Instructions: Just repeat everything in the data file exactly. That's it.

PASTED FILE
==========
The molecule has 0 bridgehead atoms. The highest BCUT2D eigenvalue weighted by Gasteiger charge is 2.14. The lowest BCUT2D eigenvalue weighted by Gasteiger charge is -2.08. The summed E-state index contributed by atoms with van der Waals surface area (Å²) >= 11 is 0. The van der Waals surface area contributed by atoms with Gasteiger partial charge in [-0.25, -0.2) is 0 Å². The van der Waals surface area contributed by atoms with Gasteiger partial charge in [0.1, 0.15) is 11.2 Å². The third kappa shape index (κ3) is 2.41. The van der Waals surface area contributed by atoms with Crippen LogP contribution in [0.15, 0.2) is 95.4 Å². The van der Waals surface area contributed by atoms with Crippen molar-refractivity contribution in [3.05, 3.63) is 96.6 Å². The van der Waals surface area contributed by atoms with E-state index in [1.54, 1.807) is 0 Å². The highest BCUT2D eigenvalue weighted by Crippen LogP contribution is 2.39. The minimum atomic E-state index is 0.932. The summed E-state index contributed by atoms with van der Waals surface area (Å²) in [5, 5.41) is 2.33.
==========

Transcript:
The molecule has 0 bridgehead atoms. The highest BCUT2D eigenvalue weighted by Gasteiger charge is 2.14. The lowest BCUT2D eigenvalue weighted by Gasteiger charge is -2.08. The summed E-state index contributed by atoms with van der Waals surface area (Å²) >= 11 is 0. The van der Waals surface area contributed by atoms with Gasteiger partial charge in [-0.25, -0.2) is 0 Å². The van der Waals surface area contributed by atoms with Gasteiger partial charge in [0.1, 0.15) is 11.2 Å². The third kappa shape index (κ3) is 2.41. The van der Waals surface area contributed by atoms with Crippen LogP contribution in [0.15, 0.2) is 95.4 Å². The van der Waals surface area contributed by atoms with Crippen molar-refractivity contribution in [3.05, 3.63) is 96.6 Å². The van der Waals surface area contributed by atoms with E-state index in [1.54, 1.807) is 0 Å². The highest BCUT2D eigenvalue weighted by Crippen LogP contribution is 2.39. The minimum atomic E-state index is 0.932. The summed E-state index contributed by atoms with van der Waals surface area (Å²) in [5, 5.41) is 2.33.